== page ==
Gonna keep an eye on this one. I'm curious to see how the visualization component starts to build out.

  • Timelines that are Easy to Make and Use

    March 29, 2012  |  Software

    Easy timelines

    As a project of the Knight News Innovation Lab, Timeline by Verite is an open source project that lets you make and share interactive timelines. It's simple and customizable. Plug in your own data as JSON, or use the Google Docs template for an even faster route, and you're good to embed. It's also easy to grab source material from sites like Vimeo, YouTube, and Flickr. Score.

  • Live Coding Implemented

    March 19, 2012  |  Coding


    Remember Bret Victor's live coding talk from last month? He presented an example where he would edit code on one side, and the corresponding visual would automatically update on the other side. It was instant feedback that could help in learning code. Gabriel Florit implemented the idea with D3, and it's called water. Edit on the right and the diagram updates on the left. Try clicking on a number and then holding down the Alt key (or option on the Mac) for slider goodness.

    Also, check out Daniel Hooper's interactive JavaScript editor, CodeBook. It's the same idea but a slightly different implementation.

    [via Waxy]

  • Kartograph aims to make interactive vector maps easier

    March 7, 2012  |  Software

    La Bella Italia

    Gregor Aisch wanted a better way to make maps online that allowed something other than the Mercator projection, so he developed his own. The result is Kartograph, a lightweight framework "for building interactive map applications without Google Maps or any other mapping service. It was created with the needs of designers and data journalists in mind." No more tiles.

    The framework is still in its infancy, with not much documentation, but the map-making process seems to be straightforward. It's basically a two-step process. First you generate an SVG map with Kartograph's Python component, and then you load the SVG with the JavaScript component, which is built on top of Raphael.

    Check out the showcase for a sense of what it can do. You've got your choropleth, chart symbols, and 3-dimensional projections. The star however is clearly the map of Italy, complete with a cute little ferry that follows a geo path.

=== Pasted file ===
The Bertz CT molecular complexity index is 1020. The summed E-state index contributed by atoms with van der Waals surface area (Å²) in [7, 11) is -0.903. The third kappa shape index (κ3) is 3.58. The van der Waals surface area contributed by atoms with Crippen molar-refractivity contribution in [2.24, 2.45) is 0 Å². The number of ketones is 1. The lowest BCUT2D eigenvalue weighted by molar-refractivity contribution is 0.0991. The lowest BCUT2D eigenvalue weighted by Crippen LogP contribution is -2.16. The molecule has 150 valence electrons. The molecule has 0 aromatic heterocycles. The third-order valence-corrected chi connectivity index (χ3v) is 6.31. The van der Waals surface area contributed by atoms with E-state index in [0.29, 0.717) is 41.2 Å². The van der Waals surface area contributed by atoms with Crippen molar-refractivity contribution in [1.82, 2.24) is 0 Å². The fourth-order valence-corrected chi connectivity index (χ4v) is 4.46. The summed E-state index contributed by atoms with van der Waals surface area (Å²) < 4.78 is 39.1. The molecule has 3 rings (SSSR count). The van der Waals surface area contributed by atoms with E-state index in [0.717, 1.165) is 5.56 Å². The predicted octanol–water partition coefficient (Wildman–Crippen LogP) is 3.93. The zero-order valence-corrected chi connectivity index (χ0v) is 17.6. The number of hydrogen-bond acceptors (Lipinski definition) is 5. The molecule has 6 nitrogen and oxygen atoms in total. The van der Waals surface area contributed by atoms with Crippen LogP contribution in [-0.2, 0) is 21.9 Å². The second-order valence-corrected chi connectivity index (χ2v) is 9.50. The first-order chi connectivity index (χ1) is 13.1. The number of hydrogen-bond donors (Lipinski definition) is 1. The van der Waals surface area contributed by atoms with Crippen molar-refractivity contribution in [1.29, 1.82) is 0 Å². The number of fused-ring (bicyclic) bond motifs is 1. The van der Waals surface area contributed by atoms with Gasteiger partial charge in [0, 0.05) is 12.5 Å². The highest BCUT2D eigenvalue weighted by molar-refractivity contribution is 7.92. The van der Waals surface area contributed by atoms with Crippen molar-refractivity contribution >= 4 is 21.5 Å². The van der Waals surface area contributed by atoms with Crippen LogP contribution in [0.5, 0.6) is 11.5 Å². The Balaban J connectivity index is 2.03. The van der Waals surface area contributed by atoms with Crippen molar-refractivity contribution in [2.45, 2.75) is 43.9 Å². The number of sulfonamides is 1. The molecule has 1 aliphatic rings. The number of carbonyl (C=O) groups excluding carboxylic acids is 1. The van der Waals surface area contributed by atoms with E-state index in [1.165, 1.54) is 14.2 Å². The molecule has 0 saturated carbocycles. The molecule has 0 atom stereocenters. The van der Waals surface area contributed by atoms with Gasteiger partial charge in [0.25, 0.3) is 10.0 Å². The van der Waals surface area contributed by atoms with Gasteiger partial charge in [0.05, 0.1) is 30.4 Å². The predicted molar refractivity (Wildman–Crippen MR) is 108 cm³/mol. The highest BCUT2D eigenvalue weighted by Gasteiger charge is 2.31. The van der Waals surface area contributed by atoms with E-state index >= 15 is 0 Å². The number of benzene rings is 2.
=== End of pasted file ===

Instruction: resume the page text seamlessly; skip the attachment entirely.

• Live coding and inventing on principle

    February 20, 2012  |  Software

    This talk by Bret Victor caught fire a few days ago, but I just got a chance to watch to it in its entirety. It's worth the one hour. Victor demos some great looking software that connects code to the visual, making the creation process more visceral, and he finishes up with worhtwhile thoughts on the invention process.

  • WolframAlpha Pro launches in an effort to democratize data science

    February 16, 2012  |  Online Applications

    Taking the next step in the Wolfram|Alpha experiment, Wolfram launches a Pro version that lets you plug in your own data and get information out of it.

    The key idea is automation. The concept in Wolfram|Alpha Pro is that I should just be able to take my data in whatever raw form it arrives, and throw it into Wolfram|Alpha Pro. And then Wolfram|Alpha Pro should automatically do a whole bunch of analysis, and then give me a well-organized report about my data. And if my data isn't too large, this should all happen in a few seconds.

    I haven't had a chance to try it yet, but the sense I get from others is that the part about data not being too large is key. Apparently it's still in the early stages and can't handle much data at once. The main hook is automated summaries, model fitting, and some graphs, but if you know enough to interpret the models appropriately, shouldn't you know enough to derive them?

    I'd love to hear initial thoughts from those who have tried it. For those who haven't, it's $4.99 per month, but there's a two-week free trail.


  • Weave for visualization development

    February 7, 2012  |  Software

    Visualization with weave

    Web-based Analysis and Visualization Environment, or Weave for short, is open source software intended for flexible visualization.

    Weave (BETA 1.0) is a new web-based visualization platform designed to enable visualization of any available data by anyone for any purpose. Weave is an application development platform supporting multiple levels of user proficiency — novice to advanced — as well as the ability to integrate, disseminate and visualize data at "nested" levels of geography.